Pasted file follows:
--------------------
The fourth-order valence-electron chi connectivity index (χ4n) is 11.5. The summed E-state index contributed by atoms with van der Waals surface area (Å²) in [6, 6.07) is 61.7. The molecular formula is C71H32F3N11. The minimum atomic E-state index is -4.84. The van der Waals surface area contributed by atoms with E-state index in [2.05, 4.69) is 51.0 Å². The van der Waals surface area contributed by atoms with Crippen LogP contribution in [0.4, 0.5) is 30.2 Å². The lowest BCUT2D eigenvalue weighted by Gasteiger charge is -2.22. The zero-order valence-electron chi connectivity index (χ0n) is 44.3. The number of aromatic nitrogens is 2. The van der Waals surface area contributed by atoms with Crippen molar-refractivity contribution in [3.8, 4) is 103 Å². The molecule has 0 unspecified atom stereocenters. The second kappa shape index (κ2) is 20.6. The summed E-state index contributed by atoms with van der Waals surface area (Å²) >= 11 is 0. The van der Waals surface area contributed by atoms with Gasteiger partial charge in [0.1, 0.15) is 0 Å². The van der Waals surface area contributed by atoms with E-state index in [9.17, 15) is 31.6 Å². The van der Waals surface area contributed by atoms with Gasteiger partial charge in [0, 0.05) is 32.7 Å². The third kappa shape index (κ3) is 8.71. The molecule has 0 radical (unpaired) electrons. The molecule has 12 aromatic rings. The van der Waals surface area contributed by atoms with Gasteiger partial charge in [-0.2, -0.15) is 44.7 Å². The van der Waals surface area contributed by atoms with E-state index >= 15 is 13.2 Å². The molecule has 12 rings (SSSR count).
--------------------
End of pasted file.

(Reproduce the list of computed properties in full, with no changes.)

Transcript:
The fourth-order valence-electron chi connectivity index (χ4n) is 11.5. The summed E-state index contributed by atoms with van der Waals surface area (Å²) in [6, 6.07) is 61.7. The molecular formula is C71H32F3N11. The minimum atomic E-state index is -4.84. The van der Waals surface area contributed by atoms with E-state index in [2.05, 4.69) is 51.0 Å². The van der Waals surface area contributed by atoms with Crippen LogP contribution in [0.4, 0.5) is 30.2 Å². The lowest BCUT2D eigenvalue weighted by Gasteiger charge is -2.22. The zero-order valence-electron chi connectivity index (χ0n) is 44.3. The number of aromatic nitrogens is 2. The van der Waals surface area contributed by atoms with Crippen molar-refractivity contribution in [3.8, 4) is 103 Å². The molecule has 0 unspecified atom stereocenters. The second kappa shape index (κ2) is 20.6. The summed E-state index contributed by atoms with van der Waals surface area (Å²) >= 11 is 0. The van der Waals surface area contributed by atoms with Gasteiger partial charge in [0.1, 0.15) is 0 Å². The van der Waals surface area contributed by atoms with E-state index in [9.17, 15) is 31.6 Å². The van der Waals surface area contributed by atoms with Gasteiger partial charge in [0, 0.05) is 32.7 Å². The third kappa shape index (κ3) is 8.71. The molecule has 0 radical (unpaired) electrons. The molecule has 12 aromatic rings. The van der Waals surface area contributed by atoms with Gasteiger partial charge in [-0.2, -0.15) is 44.7 Å². The van der Waals surface area contributed by atoms with E-state index >= 15 is 13.2 Å². The molecule has 12 rings (SSSR count).